James Buchanan holds the generally accepted position as the worst President in the history of the United States. At least until historians start writing news lists in a few years. No doubt then he will move up a position. Of course, it’s possible that he will move up much further, but that will depend upon what can be proven about his personal life, other than the wild drinking, that is.
Far worse than his subservience to the slaveholding Southern States, was something he did while he was still the President-Elect. He wrote a letter to a Supreme Court Justice and “encouraged” him to make a ruling a certain way. He all but announced the ruling in his inaugural address, and then two days later watched as the Supreme Court handed him his ruling and had it blow up, not just in his own, but the entire countries face.
Of course, it all started a few years before when Congress, led by Henry Clay, made a compromise that allowed the nation to back away from a civil war and admit a couple of new States. Later, Congress would amend its compromise in the worst possible way, and combined with Buchanan’s desired ruling, the whole thing blew apart. Nero may have fiddled while Rome burned,* but it was James Buchanan who sat in the White House and drank his favorite wine with a whiskey chaser while the nation commenced the worst four-year period in our history.
All after the worst Supreme Court ruling of all time was delivered two days after James Buchanan became the worst President of all time.
At least until the current guy starts making historians lists…
*He didn’t, but most people believe the myth anyway…
In Maryland, a high school Student objects to an assignment on the basic tenants of Islam. Her father claims that the School is violating the 1st Amendment, specifically in that it is forcing his daughter to profess Islam by learning about the Shahada, the 1st Pillar of the Islamic faith. The Father tells his daughter to refuse to do the assignment and he files suit against the school.
Once upon a time (1997), I went to Israel and the Temple Mount where I had the opportunity to visit the Dome of the Rock and the Mosque that is there. Several people in our group strenuously objected to going inside (they were not forced to do so) and they refused to go in. But they also made it clear to those of us who did go inside that we were somehow or another denying our faith and insulting G-d.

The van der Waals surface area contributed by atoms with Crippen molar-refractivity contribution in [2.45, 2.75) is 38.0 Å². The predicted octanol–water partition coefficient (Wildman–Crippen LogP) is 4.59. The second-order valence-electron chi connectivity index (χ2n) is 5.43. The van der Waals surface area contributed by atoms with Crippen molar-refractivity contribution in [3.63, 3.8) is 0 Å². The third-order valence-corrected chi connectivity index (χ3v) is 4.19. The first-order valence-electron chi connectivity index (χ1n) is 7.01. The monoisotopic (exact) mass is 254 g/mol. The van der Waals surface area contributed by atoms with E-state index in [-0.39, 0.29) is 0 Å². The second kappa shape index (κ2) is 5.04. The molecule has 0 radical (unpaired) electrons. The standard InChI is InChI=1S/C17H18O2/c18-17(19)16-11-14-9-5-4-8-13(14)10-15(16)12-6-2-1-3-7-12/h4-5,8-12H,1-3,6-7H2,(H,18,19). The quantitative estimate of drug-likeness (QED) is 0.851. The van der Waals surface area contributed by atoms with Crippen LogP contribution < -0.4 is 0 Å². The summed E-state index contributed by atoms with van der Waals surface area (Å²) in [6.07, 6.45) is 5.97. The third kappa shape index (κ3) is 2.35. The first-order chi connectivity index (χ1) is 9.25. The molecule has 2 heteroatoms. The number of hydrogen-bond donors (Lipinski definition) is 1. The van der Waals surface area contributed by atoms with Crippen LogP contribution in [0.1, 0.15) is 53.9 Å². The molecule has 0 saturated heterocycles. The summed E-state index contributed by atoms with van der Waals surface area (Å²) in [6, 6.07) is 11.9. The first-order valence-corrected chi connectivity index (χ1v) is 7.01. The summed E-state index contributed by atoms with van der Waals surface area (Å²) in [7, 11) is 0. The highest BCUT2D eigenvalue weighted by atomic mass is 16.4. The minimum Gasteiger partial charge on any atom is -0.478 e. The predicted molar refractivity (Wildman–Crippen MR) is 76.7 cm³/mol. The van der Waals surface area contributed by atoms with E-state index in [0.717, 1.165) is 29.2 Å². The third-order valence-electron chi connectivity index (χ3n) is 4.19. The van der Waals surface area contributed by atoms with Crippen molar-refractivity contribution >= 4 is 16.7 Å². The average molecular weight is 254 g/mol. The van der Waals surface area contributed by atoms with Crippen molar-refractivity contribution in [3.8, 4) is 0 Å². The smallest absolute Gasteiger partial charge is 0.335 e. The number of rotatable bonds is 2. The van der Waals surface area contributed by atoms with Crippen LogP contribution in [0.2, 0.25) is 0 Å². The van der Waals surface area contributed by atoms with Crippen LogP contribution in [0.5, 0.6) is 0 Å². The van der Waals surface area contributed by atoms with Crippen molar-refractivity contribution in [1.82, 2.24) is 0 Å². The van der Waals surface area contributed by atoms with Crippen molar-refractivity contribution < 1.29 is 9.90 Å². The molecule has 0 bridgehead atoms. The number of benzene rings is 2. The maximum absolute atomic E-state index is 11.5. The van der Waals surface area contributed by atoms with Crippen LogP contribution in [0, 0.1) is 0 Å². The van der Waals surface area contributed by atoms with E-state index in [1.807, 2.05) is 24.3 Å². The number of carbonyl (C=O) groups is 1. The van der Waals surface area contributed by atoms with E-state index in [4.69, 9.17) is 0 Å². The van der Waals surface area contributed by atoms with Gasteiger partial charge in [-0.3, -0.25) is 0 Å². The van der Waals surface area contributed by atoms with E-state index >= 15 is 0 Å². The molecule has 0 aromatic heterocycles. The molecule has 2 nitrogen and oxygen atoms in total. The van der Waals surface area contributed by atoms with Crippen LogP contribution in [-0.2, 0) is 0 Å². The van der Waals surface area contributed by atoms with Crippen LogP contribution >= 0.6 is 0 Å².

So which is it? Is a school lesson about the basic fundamentals of Islam as a part of a course on world History from 1500c.e. to the Present a violation of the establishment clause or is it just an academic exercise?
The prohibition on double jeopardy extends back in human history at least the Roman era. It’s covered in Greek law, the Talmud and of course, English Common Law.
In the United States, the concept of dual sovereignty has been the guiding rule since 1847. The general idea is that the Federal government and the State Governments are both “sovereign” and therefore the prohibition on double jeopardy doesn’t apply. If the State prosecutes a person and then the Federal Government also prosecutes for the same act, the Courts have long held – some thirty-one Justices over 170+ years have expressed their belief in and support for the rule – is just fine.
Now, there are some reasons for the Dual Sovereignty rule. It has long allowed either side to “correct” an injustice, such as happened during the Civil rights era when “people were killed or worse.” And in general, the Feds have only rarely stepped in to charge a person after a state conviction.
But down in Alabama a few years ago (See September 27th Show), a convicted felon on parole was driving a car with a burnt out headlight. Of course, he got stopped. And of course, the Police found the gun he had in his possession. The State of Alabama convicted him for it, and then the Feds stepped in and also convicted him for the same crime.
And that brings us to the Supreme Court hearing in which the Petitioner (Gamble) insists that the Dual Sovereignty component of double Jeopardy should be eliminated. Now… if the Court agrees, he’ll get one sentence or the other. But it is the effect on another possible case that is really the entire reason for this argument.
And that person is Paul Manafort.